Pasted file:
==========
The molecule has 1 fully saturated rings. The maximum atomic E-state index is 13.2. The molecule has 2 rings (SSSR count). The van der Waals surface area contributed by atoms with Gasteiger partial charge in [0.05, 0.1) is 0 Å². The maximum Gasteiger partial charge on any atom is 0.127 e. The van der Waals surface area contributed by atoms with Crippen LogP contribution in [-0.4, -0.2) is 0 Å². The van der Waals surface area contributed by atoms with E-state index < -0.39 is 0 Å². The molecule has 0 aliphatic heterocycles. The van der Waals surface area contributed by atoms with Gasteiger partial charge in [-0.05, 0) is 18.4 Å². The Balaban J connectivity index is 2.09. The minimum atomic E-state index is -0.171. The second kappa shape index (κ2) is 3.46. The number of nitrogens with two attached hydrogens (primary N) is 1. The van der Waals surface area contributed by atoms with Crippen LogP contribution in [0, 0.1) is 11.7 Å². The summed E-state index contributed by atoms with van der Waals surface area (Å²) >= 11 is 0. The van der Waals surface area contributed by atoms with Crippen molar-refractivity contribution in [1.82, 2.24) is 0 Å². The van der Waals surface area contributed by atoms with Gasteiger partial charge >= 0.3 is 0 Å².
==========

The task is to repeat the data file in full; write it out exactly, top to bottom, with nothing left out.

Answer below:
The molecule has 1 fully saturated rings. The maximum atomic E-state index is 13.2. The molecule has 2 rings (SSSR count). The van der Waals surface area contributed by atoms with Gasteiger partial charge in [0.05, 0.1) is 0 Å². The maximum Gasteiger partial charge on any atom is 0.127 e. The van der Waals surface area contributed by atoms with Crippen LogP contribution in [-0.4, -0.2) is 0 Å². The van der Waals surface area contributed by atoms with E-state index < -0.39 is 0 Å². The molecule has 0 aliphatic heterocycles. The van der Waals surface area contributed by atoms with Gasteiger partial charge in [-0.05, 0) is 18.4 Å². The Balaban J connectivity index is 2.09. The minimum atomic E-state index is -0.171. The second kappa shape index (κ2) is 3.46. The number of nitrogens with two attached hydrogens (primary N) is 1. The van der Waals surface area contributed by atoms with Crippen LogP contribution in [0, 0.1) is 11.7 Å². The summed E-state index contributed by atoms with van der Waals surface area (Å²) >= 11 is 0. The van der Waals surface area contributed by atoms with Crippen molar-refractivity contribution in [1.82, 2.24) is 0 Å². The van der Waals surface area contributed by atoms with Gasteiger partial charge >= 0.3 is 0 Å².